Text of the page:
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MaLLory-Weiss Syndrome

Posted by sinagayusuf pada 28/04/2009

MALLORY-WEISS SYNDROME

Mild to massive and usually painless bleeding due to a tear in the mucosa or submucosa of the cardia or lower esophagus characterizes Mallory-Weiss syndrome. Such a tear, usually singular and longitudinal, results from prolonged or forceful vomiting. About 60% of these tears involve the cardia; 15%, the terminal esophagus; and 25%, the region across the esophagogastric junction. Mallory-Weiss syndrome is most common in men older than age 40, especially alcoholics.

Causes

The direct cause of a tear in Mallory-Weiss syndrome is forceful or prolonged vomiting, probably when the upper esophageal sphincter fails to relax during vomiting. This lack of sphincter coordination is more common after excessive intake of alcohol. Other factors and conditions that may also increase intra-abdominal pressure and predispose to esophageal tearing include coughing, straining during bowel movements, trauma, seizures, childbirth, hiatal hernia, esophagitis, gastritis, and atrophic gastric mucosa.

CLINICAL TIP à Patients with portal hypertension are at a higher risk for continuous or recurerrent bleeding. Monitoring for signs of hemorrhage is advised.

Signs and symptoms

Typically, Mallory-Weiss syndrome begins with the vomiting of blood or the passing of large amounts of blood rectally a few hours to several days after normal vomiting. This bleeding, which may be accompanied by epigastric or back pain, may range from mild to massive but is generally more profuse than in esophageal rupture.

In patients with Mallory-Weiss syndrome, the blood vessels are only partially severed, preventing retraction and closure of the lumen. Massive bleeding – most likely when the tear is on the gastric side, near the cardia – may quickly lead to fatal shock.

Diagnosis

Identifying esophageal tears by fiberoptic endoscopy confirms Mallory-Weiss syndrome. These lesions, which usually occur near the gastroesophageal junction, appear as erythematous longitudinal cracks in the mucosa when recently produced and as raised, white streaks surrounded by erythema when older. Other helpful diagnostic measures include the following:

* Angiography (selective celiac arteriography) can determine the bleeding site but not the cause; this is used when endoscopy isn’t available.

* Gastrotomy may be performed at the time surgery

* Hematocrit helps quantify blood loss.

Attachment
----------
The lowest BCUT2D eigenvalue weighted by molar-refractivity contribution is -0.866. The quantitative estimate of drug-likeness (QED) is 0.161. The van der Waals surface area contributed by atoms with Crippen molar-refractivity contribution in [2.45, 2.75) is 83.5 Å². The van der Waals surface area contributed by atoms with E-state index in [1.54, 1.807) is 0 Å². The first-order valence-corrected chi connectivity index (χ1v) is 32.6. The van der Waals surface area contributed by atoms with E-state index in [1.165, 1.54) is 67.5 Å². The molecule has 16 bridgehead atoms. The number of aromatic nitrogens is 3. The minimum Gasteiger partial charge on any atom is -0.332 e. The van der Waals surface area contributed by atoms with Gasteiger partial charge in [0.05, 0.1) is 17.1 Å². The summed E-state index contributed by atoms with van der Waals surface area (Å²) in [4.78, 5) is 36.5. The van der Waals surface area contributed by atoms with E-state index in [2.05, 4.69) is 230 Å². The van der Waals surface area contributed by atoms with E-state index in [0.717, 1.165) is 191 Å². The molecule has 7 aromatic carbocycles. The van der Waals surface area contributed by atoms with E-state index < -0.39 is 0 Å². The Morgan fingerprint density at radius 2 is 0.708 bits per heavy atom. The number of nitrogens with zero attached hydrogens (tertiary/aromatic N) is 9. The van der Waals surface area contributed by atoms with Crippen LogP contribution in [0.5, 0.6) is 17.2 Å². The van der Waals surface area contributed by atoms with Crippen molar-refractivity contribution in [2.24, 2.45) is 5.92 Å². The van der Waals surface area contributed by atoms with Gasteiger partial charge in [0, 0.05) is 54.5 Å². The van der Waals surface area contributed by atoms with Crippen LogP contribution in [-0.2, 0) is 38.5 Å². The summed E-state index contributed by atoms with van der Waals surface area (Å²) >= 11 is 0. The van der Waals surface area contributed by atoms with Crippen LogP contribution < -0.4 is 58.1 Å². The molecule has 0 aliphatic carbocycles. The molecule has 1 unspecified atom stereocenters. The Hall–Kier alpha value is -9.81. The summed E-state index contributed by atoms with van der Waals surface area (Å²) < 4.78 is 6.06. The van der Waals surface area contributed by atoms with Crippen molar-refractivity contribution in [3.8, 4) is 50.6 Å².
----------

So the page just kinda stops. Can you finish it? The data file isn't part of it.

Treatment

Appropriate treatment varies with the severity of bleeding. Usually, GI bleeding stops spontaneously, requiring supportive measures and careful observation but no definitive treatment. However, if bleeding continues, treatment may include:

  • Angiographic infusion of a vasoconstrictor (vasopressin) into the superior mesenteric artery or direct infusion into a vessel that leads to the bleeding artery.
  • Transcatheter embolization or thrombus formation with an autologous blood clot or other hemostatic material (insertion of artificial material, such as a shredded absorbable gelatin sponge or, less commonly, the patient’s own clotted blood through a catheter into the bleeding vessel to aid thrombus formation).
  • Surgery to suture each laceration (for massive recurrent or uncontrollable bleeding).

Special considerations

  • Evaluate respiratory status, monitor arterial blood gas measurements, and administer oxygen as necessary.
  • Assess the amount of blood loss, and record related signs, such as hematemesis and melena (including color, amount, consistency, and frequency).
  • Monitor hematologic status (hemoglobin level, hematocrit, red blood cell count). Draw blood for coagulation studies (prothrombin time, partial thrombloplastin time, and platelet count) and typing and crossmatching.
  • Try to keep three units of matched whole blood on hand at all times. Until blood is available, insert a large-bore (14G to 18G) I.V. line, and start a temporary infusion of normal saline solution.
  • Monitor the patient’s vital signs, central venous pressure, urine output, and overall clinical status.
  • Avoid giving the patient medications that may cause nausea or vomiting. Administer an antiemetic, as necessary, to prevent postoperative retching and vomiting.
  • Advise the patient to avoid alcohol, aspirin, and other irritating substances.

Taken from “Handbook of DISEASES” Third Edition, Lippincott Williams & Wilkins

Maaf klo isinya in english…Tapi klo perlu versi indonesianya hubungin aja saya…nti saya bantu translate sebisanya ^^

S’moga bisa sedikit menambah pengetahuan teman2🙂

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  4. […] Read the original post:  MaLLory-Weiss Syndrome « U-See's BLog […]

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